Sex education has been given much more importance in India of late and as yet, its implementation has not found favour with the Indian policy makers. The reasons cited for this decision is that the content material of the sex education is too explicit and it can be embarrassing for the school teachers or the staff entrusted with the responsibility. This can sound unacceptable to some as the spectre of openness about sex is evident in the media and its increasing acceptability in Indian homes. They would argue that it is only reasonable that some sort of sex education should be imparted as there is constant arousal of sex drive from all types of media – TV, print and web.
No one can deny that unrestrained sex drive will lead to unhealthy sexual practices and that being the case, it is better to provide the necessary information about safe sex to the children. The real bone of contention is actually the content of sex education being proposed and not the issue in itself. The content of sex education, as proposed by organisations such as WHO, are not acceptable to Indian sensibilities.
The government authorities in India may have done the politically correct thing in not implementing sex education as proposed by such organisations, but have they ever tried to propose something of their own? The problem of child marriage and early pregnancy still looms large with 12 percent girls aged between 15 and 19 being mothers. The apathy of the government towards these issues is apparent as there have been no effective programmes to rein in the problem.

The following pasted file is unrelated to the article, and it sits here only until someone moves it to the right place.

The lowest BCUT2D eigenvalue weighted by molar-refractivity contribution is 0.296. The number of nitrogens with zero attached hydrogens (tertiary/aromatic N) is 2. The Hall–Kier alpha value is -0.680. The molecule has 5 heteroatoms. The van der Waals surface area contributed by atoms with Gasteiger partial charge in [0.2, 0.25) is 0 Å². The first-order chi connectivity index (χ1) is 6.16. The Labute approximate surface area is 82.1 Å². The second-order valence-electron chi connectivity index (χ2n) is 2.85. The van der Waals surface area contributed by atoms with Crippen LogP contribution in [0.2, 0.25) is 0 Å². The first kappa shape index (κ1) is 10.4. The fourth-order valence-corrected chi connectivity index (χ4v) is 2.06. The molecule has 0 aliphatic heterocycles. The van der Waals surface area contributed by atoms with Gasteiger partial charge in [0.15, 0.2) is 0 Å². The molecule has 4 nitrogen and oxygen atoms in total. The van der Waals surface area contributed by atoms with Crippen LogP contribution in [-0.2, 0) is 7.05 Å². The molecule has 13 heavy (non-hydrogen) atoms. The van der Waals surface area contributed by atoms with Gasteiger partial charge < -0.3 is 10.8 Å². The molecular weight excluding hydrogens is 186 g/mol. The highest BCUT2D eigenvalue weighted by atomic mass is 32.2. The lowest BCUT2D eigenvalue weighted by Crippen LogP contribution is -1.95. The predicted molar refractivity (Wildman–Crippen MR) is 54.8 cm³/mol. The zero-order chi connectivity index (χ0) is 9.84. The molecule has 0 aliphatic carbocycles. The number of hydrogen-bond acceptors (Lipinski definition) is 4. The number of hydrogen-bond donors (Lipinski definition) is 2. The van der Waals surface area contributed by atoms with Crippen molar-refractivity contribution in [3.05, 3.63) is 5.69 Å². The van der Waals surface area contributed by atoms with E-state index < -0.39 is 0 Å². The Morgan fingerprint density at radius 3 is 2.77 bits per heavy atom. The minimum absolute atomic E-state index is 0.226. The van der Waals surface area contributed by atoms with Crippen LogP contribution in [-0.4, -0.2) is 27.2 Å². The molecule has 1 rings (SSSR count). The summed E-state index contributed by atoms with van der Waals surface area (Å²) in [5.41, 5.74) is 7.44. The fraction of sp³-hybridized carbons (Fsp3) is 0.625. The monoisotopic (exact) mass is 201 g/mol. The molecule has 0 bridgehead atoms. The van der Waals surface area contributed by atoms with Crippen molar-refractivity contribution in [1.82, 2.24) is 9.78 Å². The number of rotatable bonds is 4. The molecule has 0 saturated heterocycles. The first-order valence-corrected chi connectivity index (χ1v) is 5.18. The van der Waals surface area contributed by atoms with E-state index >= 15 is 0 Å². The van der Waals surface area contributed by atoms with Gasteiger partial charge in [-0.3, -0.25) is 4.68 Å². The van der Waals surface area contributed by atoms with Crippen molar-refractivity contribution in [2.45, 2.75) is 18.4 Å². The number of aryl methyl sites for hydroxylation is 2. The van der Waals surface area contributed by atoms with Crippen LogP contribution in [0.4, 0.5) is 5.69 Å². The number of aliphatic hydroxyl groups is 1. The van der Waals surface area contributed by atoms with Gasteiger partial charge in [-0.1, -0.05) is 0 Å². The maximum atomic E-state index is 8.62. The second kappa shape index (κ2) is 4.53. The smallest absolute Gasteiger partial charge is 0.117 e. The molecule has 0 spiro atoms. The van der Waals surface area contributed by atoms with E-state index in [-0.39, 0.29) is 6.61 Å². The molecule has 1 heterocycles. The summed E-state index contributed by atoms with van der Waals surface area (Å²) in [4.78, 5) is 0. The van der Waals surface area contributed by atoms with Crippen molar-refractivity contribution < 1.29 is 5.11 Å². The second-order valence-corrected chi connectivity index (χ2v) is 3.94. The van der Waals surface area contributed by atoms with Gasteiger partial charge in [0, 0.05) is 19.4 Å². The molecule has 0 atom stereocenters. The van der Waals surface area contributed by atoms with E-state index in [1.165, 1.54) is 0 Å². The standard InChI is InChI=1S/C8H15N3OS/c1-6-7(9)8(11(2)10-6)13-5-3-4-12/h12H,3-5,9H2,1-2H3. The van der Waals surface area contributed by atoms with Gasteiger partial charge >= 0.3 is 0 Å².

It is well and good to cite “cultural and social values” for your decision to decry sex education but how do you attempt to resolve the issues that are cropped up without it. The question resolves itself to something like this; if you cannot prevent the rise of premarital sex among the urban youth, or teenage pregnancy in rural girls, for how long can we avoid the wisdom of good information about safe sex? All this in the name of decency, culture, social ethos or whatever does not seem sincere. The Indian authorities have conveniently avoided this question all this while as no political gains appear to be in sight due to it.
Some other issues which necessitate a comprehensive sex education policy to be implemented by the government are child abuse, incidence of HIV-AIDS and satisfying the curiosity of adolescent children who are becoming sexually active.
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